Public Invited to Gutshall Swearing-In — “The public is invited to join the Arlington County Board on Tuesday, Dec. 19, 2017 for the swearing-in of Board Member-elect Erik Gutshall… The ceremony will begin at 5 p.m., and will be followed by a reception outside the Board Room, Room 307 in the County Office Building, 2100 Clarendon Blvd., Arlington, VA, 22201.” [Arlington County]
Flickr pool photo by Eric
Sponsored by Monday Properties and written by ARLnow.com, Startup Monday is a weekly feature that profiles Arlington-based startups and their founders, plus other local technology happenings. The Ground Floor, Monday’s office space for young companies in Rosslyn, is now open. The Metro-accessible space features a 5,000-square-foot common area that includes a kitchen, lounge area, collaborative meeting spaces, and a stage for formal presentations.
(Updated at 12:20 p.m.) It’s less than a year old, but media startup Axios is growing fast and ready to put down roots in Clarendon.
Axios will soon start the build-out process for its new space on the 13th floor of the office building at 3100 Clarendon Blvd. It expects to move out of MakeOffices and into the new space by mid-2018.
Roy Schwartz, who co-founded Axios with fellow Politico veterans Jim VandeHei and Mike Allen, says the new space will provide room for Axios’ growing team while also offering “monumental views” of D.C. and Northern Virginia.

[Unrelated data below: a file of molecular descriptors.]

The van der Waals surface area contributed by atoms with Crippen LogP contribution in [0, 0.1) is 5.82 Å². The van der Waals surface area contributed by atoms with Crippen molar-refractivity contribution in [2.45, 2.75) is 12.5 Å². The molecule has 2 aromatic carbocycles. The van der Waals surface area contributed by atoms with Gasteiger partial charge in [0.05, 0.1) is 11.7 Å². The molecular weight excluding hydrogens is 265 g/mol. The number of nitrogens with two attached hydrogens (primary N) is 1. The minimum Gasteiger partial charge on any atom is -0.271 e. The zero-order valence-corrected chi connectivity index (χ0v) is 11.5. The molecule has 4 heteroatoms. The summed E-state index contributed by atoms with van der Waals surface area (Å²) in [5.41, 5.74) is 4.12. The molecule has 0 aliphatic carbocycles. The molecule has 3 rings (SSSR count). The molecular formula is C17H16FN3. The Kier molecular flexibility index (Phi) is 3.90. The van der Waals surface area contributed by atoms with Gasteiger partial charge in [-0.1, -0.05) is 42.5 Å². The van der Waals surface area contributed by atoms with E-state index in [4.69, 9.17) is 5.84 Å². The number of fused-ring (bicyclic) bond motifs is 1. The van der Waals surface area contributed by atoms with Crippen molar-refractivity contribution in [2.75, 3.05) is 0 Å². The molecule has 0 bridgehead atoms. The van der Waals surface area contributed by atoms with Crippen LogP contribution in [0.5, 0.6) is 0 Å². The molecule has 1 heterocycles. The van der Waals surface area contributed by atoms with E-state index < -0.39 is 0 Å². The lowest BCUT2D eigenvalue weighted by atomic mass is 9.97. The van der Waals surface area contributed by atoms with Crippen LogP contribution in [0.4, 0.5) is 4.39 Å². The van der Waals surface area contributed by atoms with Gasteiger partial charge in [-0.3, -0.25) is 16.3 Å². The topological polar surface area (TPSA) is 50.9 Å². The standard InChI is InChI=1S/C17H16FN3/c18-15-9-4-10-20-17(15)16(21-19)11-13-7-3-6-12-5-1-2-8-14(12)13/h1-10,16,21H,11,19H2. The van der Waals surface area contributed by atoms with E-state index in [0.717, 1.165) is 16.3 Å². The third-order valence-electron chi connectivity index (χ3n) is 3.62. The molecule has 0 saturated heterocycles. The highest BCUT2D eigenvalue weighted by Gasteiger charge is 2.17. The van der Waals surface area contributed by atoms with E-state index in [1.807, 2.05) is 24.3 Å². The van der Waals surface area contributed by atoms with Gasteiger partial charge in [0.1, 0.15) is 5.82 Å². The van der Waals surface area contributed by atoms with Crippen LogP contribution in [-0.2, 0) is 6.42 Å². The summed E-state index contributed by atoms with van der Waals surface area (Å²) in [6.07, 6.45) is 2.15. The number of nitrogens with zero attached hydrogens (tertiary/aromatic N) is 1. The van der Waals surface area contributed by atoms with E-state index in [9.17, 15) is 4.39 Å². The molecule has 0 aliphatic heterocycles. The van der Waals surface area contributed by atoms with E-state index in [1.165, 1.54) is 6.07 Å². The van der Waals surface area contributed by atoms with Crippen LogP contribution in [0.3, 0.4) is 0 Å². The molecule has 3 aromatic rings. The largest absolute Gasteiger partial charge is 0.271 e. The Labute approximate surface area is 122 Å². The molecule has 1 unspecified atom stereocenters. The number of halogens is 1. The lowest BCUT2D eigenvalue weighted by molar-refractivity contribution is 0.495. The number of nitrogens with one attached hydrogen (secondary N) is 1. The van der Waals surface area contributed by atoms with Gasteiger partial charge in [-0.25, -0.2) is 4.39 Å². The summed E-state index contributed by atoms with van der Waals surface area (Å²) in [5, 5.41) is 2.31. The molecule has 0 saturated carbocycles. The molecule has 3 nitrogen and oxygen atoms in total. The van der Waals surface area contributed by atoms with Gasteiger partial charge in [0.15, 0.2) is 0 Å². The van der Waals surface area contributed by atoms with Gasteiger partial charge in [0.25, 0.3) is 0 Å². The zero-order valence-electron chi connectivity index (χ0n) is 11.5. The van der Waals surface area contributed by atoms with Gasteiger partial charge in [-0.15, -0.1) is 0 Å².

The new office is expected to have all of the accoutrement of a startup company that bridges the media and technology worlds: bigger versions of its employee lounge, dubbed “Relaxios,” and its free snack bar, “Snaxios,” in addition to features like a video studio and a “live shot” camera for television interviews of its journalists.
Schwartz says Axios currently has 90 employees but will likely have 120 by the time of the move and 150 by the end of 2018. Last month the company announced that it had raised another $20 million from venture capital firms, NBC Universal, Laurene Powell Jobs and others.
Axios received an economic development grant from Arlington County to incentivize it to stay here, Schwartz told ARLnow.com. The amount of that grant was not immediately available.
There were other factors that led the company to launch and now stay in Arlington, according to Schwartz. For one, he and Allen live in the neighborhoods around Clarendon, while VandeHei lives in Alexandria, making for an easy commute. Beyond that, however, Schwartz praised Arlington and Clarendon for its proximity to bars and restaurants, ease of access to D.C., and comparatively lower rent and lower taxes than the District.
“We’re very excited to be in Arlington,” he said. The company also has satellite offices in New York City and San Francisco.
Axios covers a number of news verticals, including politics and policy, business, technology, media, healthcare, science, energy and the “future of work.” While plenty of other national news outlets cover the same topics, Schwartz said the secret to Axios’ success is its focus on “smart brevity.”